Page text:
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Nitrogen and Water Requirements of C3 Plants Grown at Glacial to Present Carbon Dioxide Concentrations
H. W. Polley, H. B. Johnson and H. S. Mayeux
Vol. 9, No. 1 (Feb., 1995), pp. 86-96
Published by: British Ecological Society
Stable URL: http://www.jstor.org/stable/2390094
Page Count: 11
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1. Nitrogen- and water-use efficiencies in biomass production were determined for three C3 plant species at carbon dioxide concentrations ([CO2]) that spanned glacial to present atmospheric levels [200-350 μ mol CO2 (mol air)-1]. The species were annual grasses Bromus tectorum and Triticum aestivum (two cultivars) and a woody perennial Prosopis glandulosa (alone and in mixtures with the C4 grass, Schizachyrium scoparium). 2. Changes in nitrogen- and water-use efficiencies were used to investigate effects of increasing [CO2] on the relative requirements of C3 plants for these frequently limiting resources. 3. Water-use efficiency (biomass produced/evapotranspiration; WUE) increased at higher [CO2] in all species but relative responses to [CO2] varied among species, cultivars and watering regimes. 4. Intrinsic WUE (net assimilation/stomatal conductance to water), calculated from stable carbon isotopes in plants, increased by about the same relative amount as did [CO2] in all species. 5. Nitrogen-use efficiency (biomass produced/plant N; NUE) rose at higher [CO2] only in well-watered B. tectorum and in P. glandulosa grown alone. 6. The more consistent increase in WUE than NUE in these species at higher [CO2] implies that rising [CO2] may have reduced the amount of water relative to nitrogen that some C3 plants require and thereby altered the composition and function of terrestrial ecosystems.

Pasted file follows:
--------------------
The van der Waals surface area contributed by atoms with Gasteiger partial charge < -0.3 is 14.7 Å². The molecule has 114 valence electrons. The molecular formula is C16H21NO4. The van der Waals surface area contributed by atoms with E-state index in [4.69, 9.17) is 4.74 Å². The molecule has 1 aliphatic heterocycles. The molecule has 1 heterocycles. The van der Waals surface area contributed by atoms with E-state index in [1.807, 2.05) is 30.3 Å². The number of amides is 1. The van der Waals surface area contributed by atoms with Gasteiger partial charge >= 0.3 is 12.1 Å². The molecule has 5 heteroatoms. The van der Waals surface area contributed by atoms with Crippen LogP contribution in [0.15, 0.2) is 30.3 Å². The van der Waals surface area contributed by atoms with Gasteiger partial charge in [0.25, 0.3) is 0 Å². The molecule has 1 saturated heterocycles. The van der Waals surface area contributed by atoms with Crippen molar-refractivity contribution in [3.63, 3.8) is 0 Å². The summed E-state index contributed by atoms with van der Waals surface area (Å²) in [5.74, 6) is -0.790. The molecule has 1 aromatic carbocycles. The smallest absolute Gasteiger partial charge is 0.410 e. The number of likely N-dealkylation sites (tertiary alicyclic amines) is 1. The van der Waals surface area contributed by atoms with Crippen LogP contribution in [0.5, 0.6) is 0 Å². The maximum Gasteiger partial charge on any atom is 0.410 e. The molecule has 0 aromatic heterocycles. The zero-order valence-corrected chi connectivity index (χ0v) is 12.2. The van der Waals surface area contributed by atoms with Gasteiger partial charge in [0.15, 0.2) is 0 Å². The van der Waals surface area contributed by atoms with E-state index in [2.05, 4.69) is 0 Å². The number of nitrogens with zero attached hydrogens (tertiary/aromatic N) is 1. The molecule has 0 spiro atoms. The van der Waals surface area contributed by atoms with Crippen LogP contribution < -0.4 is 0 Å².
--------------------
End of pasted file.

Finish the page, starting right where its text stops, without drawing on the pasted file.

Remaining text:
Functional Ecology © 1995 British Ecological Society